Angels Don’t Have Wings

Preston Sprinkle

The traditional image that angels have wings is pervasive. I’ve rarely heard anyone question it. But sometimes common Christian themes need to be questioned. Because actually, nowhere in Scripture do we see angels with wings. Nowhere.
In Christian folklore, angels are often depicted as Caucasian men with wings, which is odd since most of the people in the Bible are middle-eastern. (Why would an angel appear to them as European?) It is true, though, that angels do in fact look like men. Unfortunately, there are no depictions of angels as women that I’m aware of. They appear as men. For instance, in Genesis 18 three men hang out with Abraham and have a meal together (Gen 18:8), but we find out later that they were angels (two of them, at least; see Gen 19:1). If they had been flapping their wings the whole time, they probably would have blown their cover.

Abraham: “Wait a minute, are you guys really men? I think I see a wing on your back!”
Michael: “Dangit, Gabriel, I told you to tuck those things in!”

But angels don’t have wings. They are spiritual beings who intervene in human affairs and appear as men when they encounter people. That’s why Hebrews 13:2 says that we may entertain angels without knowing it.

“But wait a minute, what about Isaiah 6 and Ezekiel 1? These texts clearly say that angels have wings, don’t they?”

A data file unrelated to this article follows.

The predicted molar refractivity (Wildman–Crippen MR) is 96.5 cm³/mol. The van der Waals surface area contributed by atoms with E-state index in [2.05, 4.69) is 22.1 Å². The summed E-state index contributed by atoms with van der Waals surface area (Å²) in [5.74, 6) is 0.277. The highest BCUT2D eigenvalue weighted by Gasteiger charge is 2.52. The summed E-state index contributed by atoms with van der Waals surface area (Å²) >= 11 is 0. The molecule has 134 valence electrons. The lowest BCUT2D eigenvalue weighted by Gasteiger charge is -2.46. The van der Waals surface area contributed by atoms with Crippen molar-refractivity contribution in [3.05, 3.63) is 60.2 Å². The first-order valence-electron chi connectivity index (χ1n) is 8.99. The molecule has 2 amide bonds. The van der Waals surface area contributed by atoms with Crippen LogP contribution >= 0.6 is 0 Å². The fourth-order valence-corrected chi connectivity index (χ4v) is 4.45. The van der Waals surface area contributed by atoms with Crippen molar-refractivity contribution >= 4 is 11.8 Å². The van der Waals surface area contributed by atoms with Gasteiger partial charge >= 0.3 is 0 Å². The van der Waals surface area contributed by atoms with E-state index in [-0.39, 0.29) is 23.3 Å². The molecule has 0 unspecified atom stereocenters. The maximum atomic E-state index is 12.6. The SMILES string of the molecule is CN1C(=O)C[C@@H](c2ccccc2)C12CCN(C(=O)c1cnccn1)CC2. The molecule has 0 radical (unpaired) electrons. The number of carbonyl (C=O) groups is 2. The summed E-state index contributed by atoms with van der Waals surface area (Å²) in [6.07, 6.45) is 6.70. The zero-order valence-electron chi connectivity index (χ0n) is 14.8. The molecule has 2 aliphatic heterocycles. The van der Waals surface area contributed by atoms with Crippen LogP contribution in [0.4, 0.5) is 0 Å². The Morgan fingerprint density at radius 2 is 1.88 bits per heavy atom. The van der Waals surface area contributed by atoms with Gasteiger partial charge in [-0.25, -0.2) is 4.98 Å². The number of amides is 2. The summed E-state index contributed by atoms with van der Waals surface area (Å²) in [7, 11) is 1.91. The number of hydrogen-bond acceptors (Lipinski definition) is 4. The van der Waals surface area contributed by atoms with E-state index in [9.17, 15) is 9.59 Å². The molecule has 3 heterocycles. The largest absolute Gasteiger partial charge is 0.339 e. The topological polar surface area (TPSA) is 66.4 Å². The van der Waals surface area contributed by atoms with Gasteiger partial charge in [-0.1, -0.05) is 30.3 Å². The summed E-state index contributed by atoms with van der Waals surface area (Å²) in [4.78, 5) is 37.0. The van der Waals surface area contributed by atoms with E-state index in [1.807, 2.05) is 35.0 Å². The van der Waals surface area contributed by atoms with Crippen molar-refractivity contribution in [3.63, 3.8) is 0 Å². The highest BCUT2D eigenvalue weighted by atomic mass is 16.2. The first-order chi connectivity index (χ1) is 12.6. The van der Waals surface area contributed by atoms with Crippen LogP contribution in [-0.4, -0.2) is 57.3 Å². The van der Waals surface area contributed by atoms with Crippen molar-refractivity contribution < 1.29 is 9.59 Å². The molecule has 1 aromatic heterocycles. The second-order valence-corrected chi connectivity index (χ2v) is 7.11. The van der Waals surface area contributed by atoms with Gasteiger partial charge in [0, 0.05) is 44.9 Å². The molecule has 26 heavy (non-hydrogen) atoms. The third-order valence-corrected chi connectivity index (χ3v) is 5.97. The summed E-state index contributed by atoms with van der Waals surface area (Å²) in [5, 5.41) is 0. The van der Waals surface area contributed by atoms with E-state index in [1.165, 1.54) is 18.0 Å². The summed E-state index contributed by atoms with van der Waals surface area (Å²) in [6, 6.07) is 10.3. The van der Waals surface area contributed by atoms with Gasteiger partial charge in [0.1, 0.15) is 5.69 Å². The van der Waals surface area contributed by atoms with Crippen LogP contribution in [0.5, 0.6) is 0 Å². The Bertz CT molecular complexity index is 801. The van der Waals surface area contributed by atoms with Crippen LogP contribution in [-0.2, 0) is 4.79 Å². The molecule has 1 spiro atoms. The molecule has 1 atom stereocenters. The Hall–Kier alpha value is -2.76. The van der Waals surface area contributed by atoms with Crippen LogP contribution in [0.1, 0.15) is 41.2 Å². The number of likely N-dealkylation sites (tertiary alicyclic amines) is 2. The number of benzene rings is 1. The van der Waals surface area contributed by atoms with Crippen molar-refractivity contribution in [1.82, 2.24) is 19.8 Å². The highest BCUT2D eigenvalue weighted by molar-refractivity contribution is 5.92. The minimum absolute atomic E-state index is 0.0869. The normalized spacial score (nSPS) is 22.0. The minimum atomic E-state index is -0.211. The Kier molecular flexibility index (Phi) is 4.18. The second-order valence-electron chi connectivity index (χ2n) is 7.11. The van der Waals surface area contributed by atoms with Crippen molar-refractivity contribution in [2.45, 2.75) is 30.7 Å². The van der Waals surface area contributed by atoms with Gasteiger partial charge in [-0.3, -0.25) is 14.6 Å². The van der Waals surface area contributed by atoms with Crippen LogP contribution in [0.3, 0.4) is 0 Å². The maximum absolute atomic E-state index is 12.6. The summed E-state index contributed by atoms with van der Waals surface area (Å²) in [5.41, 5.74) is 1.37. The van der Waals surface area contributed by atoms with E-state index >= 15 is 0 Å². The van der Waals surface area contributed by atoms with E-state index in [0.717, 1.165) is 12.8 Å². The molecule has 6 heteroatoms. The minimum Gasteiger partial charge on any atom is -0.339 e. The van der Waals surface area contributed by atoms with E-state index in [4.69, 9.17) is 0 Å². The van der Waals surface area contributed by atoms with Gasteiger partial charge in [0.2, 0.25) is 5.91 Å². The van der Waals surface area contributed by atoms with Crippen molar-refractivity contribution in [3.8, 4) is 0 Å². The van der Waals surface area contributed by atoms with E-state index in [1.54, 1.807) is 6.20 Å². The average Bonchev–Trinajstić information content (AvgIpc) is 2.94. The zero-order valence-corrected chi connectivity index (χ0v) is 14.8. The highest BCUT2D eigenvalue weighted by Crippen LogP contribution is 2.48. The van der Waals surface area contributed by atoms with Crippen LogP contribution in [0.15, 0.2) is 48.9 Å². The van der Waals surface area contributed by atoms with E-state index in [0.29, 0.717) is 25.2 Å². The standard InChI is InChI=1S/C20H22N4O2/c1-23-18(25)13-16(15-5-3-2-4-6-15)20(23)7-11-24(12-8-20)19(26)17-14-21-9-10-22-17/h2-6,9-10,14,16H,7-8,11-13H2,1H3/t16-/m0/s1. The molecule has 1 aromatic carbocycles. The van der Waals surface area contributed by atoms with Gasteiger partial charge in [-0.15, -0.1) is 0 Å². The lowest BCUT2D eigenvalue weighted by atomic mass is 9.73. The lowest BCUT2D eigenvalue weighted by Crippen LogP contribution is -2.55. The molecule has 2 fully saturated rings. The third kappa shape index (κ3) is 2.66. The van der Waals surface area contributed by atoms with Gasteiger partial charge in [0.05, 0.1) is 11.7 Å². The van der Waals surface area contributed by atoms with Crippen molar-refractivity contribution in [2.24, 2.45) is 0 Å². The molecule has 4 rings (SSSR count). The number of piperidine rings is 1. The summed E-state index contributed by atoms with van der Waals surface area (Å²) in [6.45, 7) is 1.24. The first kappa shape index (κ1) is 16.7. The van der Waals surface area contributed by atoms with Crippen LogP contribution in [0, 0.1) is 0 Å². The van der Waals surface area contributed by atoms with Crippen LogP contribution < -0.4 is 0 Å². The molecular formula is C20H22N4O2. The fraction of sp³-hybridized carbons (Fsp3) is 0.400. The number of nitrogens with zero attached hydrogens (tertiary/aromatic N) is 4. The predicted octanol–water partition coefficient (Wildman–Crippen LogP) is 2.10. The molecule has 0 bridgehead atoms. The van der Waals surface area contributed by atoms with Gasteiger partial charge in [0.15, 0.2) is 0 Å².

No, actually, they don’t. Isaiah 6 says that Seraphim have 6 wings and Ezekiel 1 (and 10) says that Cherubim have 4 wings (and 4 faces), but these passages don’t mention angels. A common mistake is to assume that Cherubim are angels and Seraphim are angels, but the text never mixes these terms. Angels are called angels and not Seraphim or Cherubim. Seraphim are called Seraphim and not angels or Cherubim. You get the point. Seraphim, Cherubim, and angels are all different classes of spiritual creatures, but the Bible generally keeps them separate. (Rev 4 seems to blend Cherubim and Seraphim, but doesn’t confuse these with angels.) And think about it. If you saw a cherub as described in Ezek 1, you wouldn’t confuse this creature with a mere man as Abraham did in Genesis 18, unless you were smoking some serious weed. That’s because angels usually look like men; cherubim never do.

There’s no major payoff with this clarification. No huge advance in your sanctification will be made by knowing that angels don’t have wings. Just a bit more clarity as you envision various scenes from the Bible, like Luke 2 where a multitude of angels surround the shepherds and cry out, “glory to God in the highest.” Instead of picturing a flock of Caucasian angels fluttering their wings, it’s probably best to see a myriad of middle-eastern men who reflect in many ways the glory of heaven and the commonality of earth.

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